SYLVAN G. ROTHENBERG, J.S.C.
This municipal appeal comes before this court pursuant to R. 3:23. The defendant appeals his conviction under Paterson Municipal Ordinance RGOP § 4-2, which requires the licensure of all mechanical amusement devices (except for those listed in RGOP § 4-1.1) used in public, quasi-public or private club settings. The limited issue on appeal is whether the municipal ordinance that the defendant allegedly violated, RGOP § 4-1, is a valid and reasonable exercise of the City of Paterson's police power in order to protect and regulate the health, safety, and welfare of its citizens.*fn1
The arguments of counsel, the briefs submitted by all the parties, and the transcript of the proceeding below indicate that the defendant was charged and convicted of a violation of RGOP § 4-2. The municipal court trial demonstrated that the defendant maintained three "Keno" machines on his business premises without the proper license required by RGOP § 4-2.*fn2 However, the types of mechanical amusement devices maintained by the defendant were prohibited from licensure pursuant to RGOP § 4-1.1. Under the ordinance, it is presumed that the types of machines the defendant maintained on his premises were to be utilized for gambling purposes.*fn3 Thus, under the ordinance, the City will not license mechanical amusement devices whose sole purpose is to promote and/or facilitate gambling. However, the defendant now avers that RGOP § 4-1 is preempted by N.J.S.A. 2C:37-1-9, the state legislative scheme to regulate and criminalize gambling.*fn4
The history behind this ordinance warrants mention. The record before this court indicates that on January 21, 1992, the Paterson City Council amended the City's ordinance that regulated and licensed mechanical amusement devices. The City Council, before enacting these amendments, heard testimony from various sources, including the Passaic County Prosecutor's Office, the Paterson Division of Public Safety, and various city residents, which indicated that certain amusement devices had the sole purpose of promoting and encouraging gambling. Thus, in furtherance of the city's police power, these amendments were enacted to prevent the licensure of devices presumed to be used exclusively for gambling purposes.*fn5
However, the amendments to the mechanical amusement device ordinance fostered litigation challenging the validity and the constitutionality of the amendments.*fn6 This court is now called upon to again determine whether the amended ordinance is preempted by state law. More particularly, it is to decide whether the defendant's conviction thereunder was permissible.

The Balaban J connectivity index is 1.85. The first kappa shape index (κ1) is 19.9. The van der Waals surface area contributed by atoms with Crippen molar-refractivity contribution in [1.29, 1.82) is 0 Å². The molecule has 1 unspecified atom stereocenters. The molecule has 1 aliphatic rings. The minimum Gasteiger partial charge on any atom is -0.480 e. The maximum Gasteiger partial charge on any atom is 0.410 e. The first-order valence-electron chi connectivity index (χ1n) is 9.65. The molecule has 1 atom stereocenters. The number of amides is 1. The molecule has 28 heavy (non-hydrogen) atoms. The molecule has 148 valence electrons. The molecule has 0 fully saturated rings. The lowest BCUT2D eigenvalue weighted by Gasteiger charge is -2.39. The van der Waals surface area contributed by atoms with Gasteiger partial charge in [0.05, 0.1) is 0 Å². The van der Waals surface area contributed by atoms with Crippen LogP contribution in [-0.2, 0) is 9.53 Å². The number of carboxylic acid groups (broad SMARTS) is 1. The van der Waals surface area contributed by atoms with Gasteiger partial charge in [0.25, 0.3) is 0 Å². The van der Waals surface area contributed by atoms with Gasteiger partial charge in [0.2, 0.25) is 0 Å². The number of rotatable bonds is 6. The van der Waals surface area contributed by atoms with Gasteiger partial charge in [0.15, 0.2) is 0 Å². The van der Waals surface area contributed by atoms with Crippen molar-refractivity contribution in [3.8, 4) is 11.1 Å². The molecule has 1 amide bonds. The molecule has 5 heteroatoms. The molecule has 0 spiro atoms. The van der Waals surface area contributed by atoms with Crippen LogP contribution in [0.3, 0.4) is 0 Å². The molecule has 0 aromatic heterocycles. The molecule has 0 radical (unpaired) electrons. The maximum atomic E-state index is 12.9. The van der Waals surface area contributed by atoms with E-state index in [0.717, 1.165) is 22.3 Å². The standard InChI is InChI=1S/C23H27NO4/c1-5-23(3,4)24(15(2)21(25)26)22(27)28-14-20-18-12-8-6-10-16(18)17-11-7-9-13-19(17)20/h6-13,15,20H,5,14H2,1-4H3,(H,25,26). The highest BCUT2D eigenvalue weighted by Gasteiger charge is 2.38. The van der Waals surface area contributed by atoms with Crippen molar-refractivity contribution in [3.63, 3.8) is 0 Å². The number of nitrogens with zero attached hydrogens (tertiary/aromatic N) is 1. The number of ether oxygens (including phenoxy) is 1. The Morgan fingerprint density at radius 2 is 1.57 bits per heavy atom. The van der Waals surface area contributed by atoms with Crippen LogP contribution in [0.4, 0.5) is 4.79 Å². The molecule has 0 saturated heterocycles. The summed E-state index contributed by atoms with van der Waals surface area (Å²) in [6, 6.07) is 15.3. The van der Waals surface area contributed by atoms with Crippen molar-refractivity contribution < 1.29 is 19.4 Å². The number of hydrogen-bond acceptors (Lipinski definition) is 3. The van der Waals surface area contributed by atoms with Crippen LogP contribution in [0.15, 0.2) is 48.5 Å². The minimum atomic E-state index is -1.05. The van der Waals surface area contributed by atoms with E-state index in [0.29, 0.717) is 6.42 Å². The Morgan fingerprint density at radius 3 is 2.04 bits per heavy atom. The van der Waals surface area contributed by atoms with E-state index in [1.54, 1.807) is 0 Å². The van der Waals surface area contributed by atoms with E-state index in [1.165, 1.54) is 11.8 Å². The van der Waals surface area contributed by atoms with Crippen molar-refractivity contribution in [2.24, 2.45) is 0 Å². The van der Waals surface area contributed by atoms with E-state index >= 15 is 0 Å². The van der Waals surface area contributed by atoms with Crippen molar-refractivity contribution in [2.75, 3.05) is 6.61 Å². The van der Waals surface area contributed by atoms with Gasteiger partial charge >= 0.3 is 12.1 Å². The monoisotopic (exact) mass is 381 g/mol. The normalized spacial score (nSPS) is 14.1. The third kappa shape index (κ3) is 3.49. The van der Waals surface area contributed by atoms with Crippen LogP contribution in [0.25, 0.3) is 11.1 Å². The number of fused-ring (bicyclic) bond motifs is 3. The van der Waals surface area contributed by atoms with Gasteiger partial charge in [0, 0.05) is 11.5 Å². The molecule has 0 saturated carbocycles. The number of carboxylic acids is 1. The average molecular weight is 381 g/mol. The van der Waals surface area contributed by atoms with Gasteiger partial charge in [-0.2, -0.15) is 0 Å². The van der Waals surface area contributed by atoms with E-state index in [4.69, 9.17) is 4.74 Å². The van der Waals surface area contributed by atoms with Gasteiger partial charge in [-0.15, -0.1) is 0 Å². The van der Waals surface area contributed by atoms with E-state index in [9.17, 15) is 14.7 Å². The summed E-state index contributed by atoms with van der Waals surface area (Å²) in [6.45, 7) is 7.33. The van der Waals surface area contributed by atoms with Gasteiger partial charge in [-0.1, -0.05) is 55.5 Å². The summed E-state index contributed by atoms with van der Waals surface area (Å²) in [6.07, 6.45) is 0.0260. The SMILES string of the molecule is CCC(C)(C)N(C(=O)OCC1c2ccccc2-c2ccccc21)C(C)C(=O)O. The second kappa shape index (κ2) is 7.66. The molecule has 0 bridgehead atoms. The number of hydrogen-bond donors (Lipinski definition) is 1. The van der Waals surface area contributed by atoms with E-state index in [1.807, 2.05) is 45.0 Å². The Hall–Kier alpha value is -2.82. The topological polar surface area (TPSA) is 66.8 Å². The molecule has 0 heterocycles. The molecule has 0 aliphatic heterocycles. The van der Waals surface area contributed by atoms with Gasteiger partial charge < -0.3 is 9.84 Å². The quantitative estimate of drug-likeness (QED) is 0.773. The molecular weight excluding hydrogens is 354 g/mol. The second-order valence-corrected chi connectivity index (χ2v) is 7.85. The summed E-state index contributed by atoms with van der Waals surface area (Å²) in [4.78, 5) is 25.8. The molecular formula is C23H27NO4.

It is undisputed that municipalities have the broad authority to enact ordinances to regulate the public health, safety, and welfare of the municipality and its citizens.*fn7 More particularly, N.J.S.A. 40:48-1(20) permits municipalities to make and enforce ordinances that regulate:
the use of theaters, cinema houses, public halls, schools, churches, and other places where numbers of people assemble, and the exits therefrom, so that escape therefrom may be easily and safely made in case of fire or panic; and to regulate any machinery, scenery, lights, wires and other apparatus, equipment or appliances used in all places of public amusement.
However, this broad authority is not absolute and may be limited when the municipality is prevented from enacting ordinances which are contrary to state law or policy due to the doctrine of preemption. Overlook Terrace Management v. Rent Control Bd. of W. New York, 71 N.J. 451, 461, 366 A.2d 321 (1976).
The validity of any municipal ordinance under the doctrine of preemption must necessarily turn upon the intention of the Legislature. Thus, if a court "determines that the Legislature intended its own actions, whether it exhausts the field or touches only part of it, to be exclusive, then it will conclude that the State has preempted the field, thereby barring any municipal legislation." Mack Paramus Co. v. Mayor and Council of Paramus, 103 N.J. 564, 573, 511 A.2d 1179 (1986).
This caveat is limited by the fact that municipalities have been granted broad authority and control over matters of local concern and interest by Art. IV, § 7, para. 11 of the New Jersey Constitution. This particular section of the Constitution "ordains liberal construction of these powers." Township of Chester v. Panicucci, 62 N.J. 94, 99, 299 A.2d 385 (1973). Thus, the legislative intent to supersede these local powers by legislative enactments must be clearly present in the Legislature's actions. Garden State Farms, Inc. v. Mayor Louis Bay, II, 77 N.J. 439, 450, 390 A.2d 1177 (1978).
The seminal case pertaining to the doctrine of preemption is Overlook Terrace Management Corp., supra.*fn8 The Court outlined five factors to consider in a preemption analysis:
1. Does the ordinance conflict with the state law, either because of conflicting policies or operational effect, that is, does the ordinance ...